Almanac Country Footy – Tanunda v Kapunda: Does this make me a Magpie?

 

 

 

 

Round 1

Tanunda v Kapunda

Saturday April 10, 2.20pm

Tanunda Oval

 

 

Saturday, midday. The opening round of the season here in the Barossa and I’m boyishly excited about going to a footy match, a local footy match. It doesn’t make much sense. I have no real connection to the Tanunda Football Club (yet), and only a bit of a connection to the Kapunda Football Club (I was at the celebration of their sesquicentenary celebrations some years ago). But, I am happy to admit, I was really looking forward to the afternoon.

 

Boyish excitement begot boyish attire and, without giving any consideration to the fact that I was actually in Tanundra (as Almanac writer Noel McPhee once called it), I donned the shorts. Thankfully, as I was rushing out the door, almost as an afterthought I grabbed a jumper.

 

A country footy match is a grand thing. Since my days watching Lemnos at that magnificent oval along the Goulburn River in Shepparton, Princess Park, or riding my bike half a dozen kilometres to watch Aviation take on Coolaroo in Oakey (a little Queensland town where rugby league is king), I have gravitated towards country (and suburban) footy. What makes a twelve year old boy do that?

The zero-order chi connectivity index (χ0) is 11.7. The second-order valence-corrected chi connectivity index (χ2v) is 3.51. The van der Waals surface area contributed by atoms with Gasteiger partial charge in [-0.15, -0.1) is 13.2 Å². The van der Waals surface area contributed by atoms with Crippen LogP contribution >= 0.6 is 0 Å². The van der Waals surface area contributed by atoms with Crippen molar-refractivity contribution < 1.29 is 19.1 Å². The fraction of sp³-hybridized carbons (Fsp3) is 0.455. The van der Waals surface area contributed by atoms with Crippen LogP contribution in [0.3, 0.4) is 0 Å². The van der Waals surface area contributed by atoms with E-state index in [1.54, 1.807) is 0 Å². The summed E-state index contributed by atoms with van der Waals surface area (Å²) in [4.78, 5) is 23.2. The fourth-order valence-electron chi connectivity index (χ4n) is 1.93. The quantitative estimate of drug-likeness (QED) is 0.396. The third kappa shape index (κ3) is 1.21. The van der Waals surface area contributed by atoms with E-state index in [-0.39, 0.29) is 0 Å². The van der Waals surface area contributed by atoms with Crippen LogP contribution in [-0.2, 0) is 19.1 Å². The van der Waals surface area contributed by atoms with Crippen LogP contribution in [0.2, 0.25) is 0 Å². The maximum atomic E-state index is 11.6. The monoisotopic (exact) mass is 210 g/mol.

As I walked down the avenue of pine trees from the front gate, towards the ticket box, I could hear the umpy’s whistle on the wind, and the guttural grunts of well-tummied seconds players bumping into each other (with intent). Four elder statesmen (two of whom may well have served at Gallipoli) guarded the entry, took my $7 and another $4 for The Barracker (put together by the Almanac’s very own Peter Argent) and wished me a good afternoon. (Did I hear one say “Cheerio”?)

 

Kapunda’s magoos led by a couple of goals and, as I did the traditional lap, I got talking to a farmer (“I’ve got a patch of dirt at Tarlee”) who remembered the big Kapunda dinner in the shed at the local trots (home of Australia’s longest trotting race – about five laps of the track). He was interested to see how the 2021 version of the Bombers would go.

 

Tanunda, coming home with the breeze, fought back in the dying minutes, to the tooting of horns and the squeals of those who squeal under the duress of a nail-biting finish, and in what was a cracking contest, got over the line: 7.6.48 to 7.1.43. And this was just the seconds. The Kapunda boys looked shattered. It was the one that got away.

 

By this time the smell of the barbecue was too much and I quickly joined the Covid-conscious queue for something, anything, as long as it included whatever was teasing my olfactory system; a mix of onions grilling and thin steak charring and snags spitting. Or would I have the hot dog? And is it appropriate for a middle-aged man to ask for a python?